To the Wonder: Cinematic Homage to 1 Corinthians 13

The second film I wanted to highlight on the Salt + Light Radio Hour this week also offers tremendous hope, and a beautiful vision of human nature.

If you saw filmmaker Terrence Malick’s Tree of Life, you have a good idea of the cinematic journey into art and human nature that Malick attempts to bring us on in To the Wonder. As you might remember, I absolutely loved The Tree of Life (earlier blogpost). To the Wonder is remarkably similar, with many of the same elements. For me, Malick’s style in these last two films is a kind of cinematic impressionism, where we enter into the details of the characters’ lives at just a few points, but so closely as to almost live these moments with them. The narrative structure is more defined in To the Wonder than in The Tree of Life, but is still quite simple and nonlinear. (For those unfamiliar with Malick’s latest films, the narrative line might seem almost nonexistent.) Nevertheless, the narrative tension moves the film forward—several times I found myself tensely wondering how the characters were going to end up. But at its core, To the Wonder is not so much about telling one love story as it seems to be about telling the story of love itself, opening up for us a meditative space where we can contemplate about one of the greatest mysteries—and gifts—of life.

To the Wonder’s love story explores the true nature of marital love and reminded me specifically of Pope Benedict’s letter, God Is Love, (Deus Caritas Est), which beautifully describes love. For me, To the Wonder is like a cinematic 1 Corinthians 13—a canticle of praise about the gift of love in our lives, and also an exploration about the true nature of love, what love isn’t, how love can be twisted into hate, or reduced into something very small—like lust which is self-centered and doesn’t have much to do with romantic love at all. And yet, how we all yearn to be loved and to love. And that once we learn to love, life is forever changed for us.

To the Wonder is rated R in the U.S. because of some sexuality and nudity. Because To the Wonder is for the most part celebrating the beauty of the human body in a lyrically artistic way, I think a lesser rating would have been more appropriate (as they gave it in Canada, where it’s rated 14A).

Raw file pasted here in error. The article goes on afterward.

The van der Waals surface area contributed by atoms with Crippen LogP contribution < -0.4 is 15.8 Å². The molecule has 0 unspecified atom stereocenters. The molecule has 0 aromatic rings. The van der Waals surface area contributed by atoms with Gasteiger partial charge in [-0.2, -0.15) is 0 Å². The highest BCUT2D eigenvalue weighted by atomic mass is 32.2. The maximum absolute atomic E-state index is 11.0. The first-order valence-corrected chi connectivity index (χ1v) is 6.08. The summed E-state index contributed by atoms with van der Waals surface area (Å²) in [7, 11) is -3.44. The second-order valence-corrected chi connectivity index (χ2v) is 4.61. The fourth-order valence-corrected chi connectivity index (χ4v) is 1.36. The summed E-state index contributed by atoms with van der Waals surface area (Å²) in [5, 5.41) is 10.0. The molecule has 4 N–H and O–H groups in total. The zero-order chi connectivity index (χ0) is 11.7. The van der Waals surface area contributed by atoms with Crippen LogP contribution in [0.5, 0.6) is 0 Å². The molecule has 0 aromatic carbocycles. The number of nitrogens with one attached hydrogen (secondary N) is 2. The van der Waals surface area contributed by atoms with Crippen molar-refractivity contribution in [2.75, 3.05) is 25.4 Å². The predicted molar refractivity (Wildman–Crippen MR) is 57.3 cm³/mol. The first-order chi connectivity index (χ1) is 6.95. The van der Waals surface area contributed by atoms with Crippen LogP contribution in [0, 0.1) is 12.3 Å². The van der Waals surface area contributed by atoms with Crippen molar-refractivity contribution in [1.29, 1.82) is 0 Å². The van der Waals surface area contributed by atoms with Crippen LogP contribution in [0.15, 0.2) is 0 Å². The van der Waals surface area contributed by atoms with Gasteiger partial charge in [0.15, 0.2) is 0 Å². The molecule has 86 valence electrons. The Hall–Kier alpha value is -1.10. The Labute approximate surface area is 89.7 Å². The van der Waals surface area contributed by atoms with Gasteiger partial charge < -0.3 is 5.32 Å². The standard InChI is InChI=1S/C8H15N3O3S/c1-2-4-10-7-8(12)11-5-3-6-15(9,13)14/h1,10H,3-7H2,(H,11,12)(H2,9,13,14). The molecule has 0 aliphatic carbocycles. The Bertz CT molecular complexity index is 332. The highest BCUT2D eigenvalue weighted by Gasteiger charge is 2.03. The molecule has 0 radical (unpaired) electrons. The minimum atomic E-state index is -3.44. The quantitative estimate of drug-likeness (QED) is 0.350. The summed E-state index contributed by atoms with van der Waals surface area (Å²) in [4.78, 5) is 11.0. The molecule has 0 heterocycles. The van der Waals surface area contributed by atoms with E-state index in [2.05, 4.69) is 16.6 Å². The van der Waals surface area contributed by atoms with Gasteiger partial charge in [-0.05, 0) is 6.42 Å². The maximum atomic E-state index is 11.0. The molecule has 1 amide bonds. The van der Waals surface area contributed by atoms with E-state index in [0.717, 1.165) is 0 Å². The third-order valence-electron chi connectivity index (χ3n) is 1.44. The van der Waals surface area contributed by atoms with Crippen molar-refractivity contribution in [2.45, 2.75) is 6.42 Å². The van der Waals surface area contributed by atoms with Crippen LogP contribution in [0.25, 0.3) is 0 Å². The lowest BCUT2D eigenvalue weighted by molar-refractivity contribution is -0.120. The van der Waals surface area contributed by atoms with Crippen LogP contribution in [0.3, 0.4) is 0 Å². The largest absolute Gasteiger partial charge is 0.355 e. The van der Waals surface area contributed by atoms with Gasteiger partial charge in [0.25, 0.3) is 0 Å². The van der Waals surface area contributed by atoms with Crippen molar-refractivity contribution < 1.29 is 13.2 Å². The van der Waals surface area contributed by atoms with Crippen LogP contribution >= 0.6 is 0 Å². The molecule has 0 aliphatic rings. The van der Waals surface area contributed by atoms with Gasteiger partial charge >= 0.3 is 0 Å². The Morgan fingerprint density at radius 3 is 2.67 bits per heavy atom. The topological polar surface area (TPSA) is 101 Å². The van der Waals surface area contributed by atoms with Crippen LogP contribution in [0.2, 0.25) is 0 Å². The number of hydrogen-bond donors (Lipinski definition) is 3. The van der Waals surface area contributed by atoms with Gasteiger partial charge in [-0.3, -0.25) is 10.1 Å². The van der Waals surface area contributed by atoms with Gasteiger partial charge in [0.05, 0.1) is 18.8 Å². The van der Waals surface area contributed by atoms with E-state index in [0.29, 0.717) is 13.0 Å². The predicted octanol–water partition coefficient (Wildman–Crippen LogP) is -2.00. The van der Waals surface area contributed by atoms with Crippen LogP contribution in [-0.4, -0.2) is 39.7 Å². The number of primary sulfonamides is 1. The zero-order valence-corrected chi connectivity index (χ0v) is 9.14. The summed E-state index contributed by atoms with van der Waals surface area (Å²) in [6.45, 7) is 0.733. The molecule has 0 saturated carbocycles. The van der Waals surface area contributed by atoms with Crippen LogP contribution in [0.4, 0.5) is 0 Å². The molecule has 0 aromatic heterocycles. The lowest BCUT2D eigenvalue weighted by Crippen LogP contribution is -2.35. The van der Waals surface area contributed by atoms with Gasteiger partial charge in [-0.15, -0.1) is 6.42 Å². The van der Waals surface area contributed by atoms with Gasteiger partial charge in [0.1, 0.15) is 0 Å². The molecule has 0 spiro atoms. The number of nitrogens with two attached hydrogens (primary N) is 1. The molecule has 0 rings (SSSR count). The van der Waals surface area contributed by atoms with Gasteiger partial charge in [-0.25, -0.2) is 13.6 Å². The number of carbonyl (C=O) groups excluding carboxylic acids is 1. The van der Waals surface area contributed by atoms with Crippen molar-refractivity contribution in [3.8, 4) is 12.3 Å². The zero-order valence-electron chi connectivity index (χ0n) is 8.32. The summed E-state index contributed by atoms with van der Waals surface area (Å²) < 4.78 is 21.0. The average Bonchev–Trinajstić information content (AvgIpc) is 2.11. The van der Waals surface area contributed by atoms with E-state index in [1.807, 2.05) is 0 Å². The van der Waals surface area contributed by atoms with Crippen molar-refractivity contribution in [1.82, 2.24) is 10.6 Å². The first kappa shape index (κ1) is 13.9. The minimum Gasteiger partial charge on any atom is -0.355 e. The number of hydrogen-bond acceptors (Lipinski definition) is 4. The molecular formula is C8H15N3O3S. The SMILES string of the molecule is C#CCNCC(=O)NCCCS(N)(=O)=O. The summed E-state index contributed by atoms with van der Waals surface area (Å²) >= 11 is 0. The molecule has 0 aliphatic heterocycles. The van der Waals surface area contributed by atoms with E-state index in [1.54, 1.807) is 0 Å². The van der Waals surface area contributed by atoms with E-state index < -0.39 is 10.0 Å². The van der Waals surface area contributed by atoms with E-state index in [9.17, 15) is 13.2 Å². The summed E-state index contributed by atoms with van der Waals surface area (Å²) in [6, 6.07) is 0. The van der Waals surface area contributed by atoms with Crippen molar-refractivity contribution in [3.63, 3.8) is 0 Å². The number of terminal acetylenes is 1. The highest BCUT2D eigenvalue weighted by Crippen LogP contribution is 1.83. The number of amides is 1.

The film also explores the relationship between love and faith (both the virtue of faith and the quality of trust or faith in the beloved), both in the main story but also with a number of moving scenes about a priest who is going through a spiritual dark night. But above all, this seems to be a film that delves deep into the vocation of marriage. (I would bet that those who are studying Theology of the Body would really benefit from seeing the film.) 

Malick’s images are exquisite, of course. But the sparse dialogue—or better, monologues typical of Malick’s films—contain many of my favorite parts, perhaps because I’m a writer. (The authenticity that comes from including the monologues in the characters’ original languages is a beautiful touch, although most have English subtitles.) At least two of the characters talk to God as their Great Lover, the Lover of all humanity, whom He is indeed for all of us. Perhaps my favorite line is a reflection from the priest, who is preaching about loving fidelity: “If you fear your love has died, then perhaps it is waiting to be transformed into something higher.”

To the Wonder is definitely a film for lovers of the art of cinema and of Malick’s work, for philosophers and for those who enjoy pondering the meaning of love, which is central to our very existence as human beings. As a film with a more experimental, limited-narrative style, it’s not for everyone. While I really liked this meditative film in my first viewing, I recommend:

1) seeing it on the big screen if at all possible (I know I would have appreciated it more) and

2) afterwards taking time to discuss how this film sheds light on our understanding and living out our vocations to love


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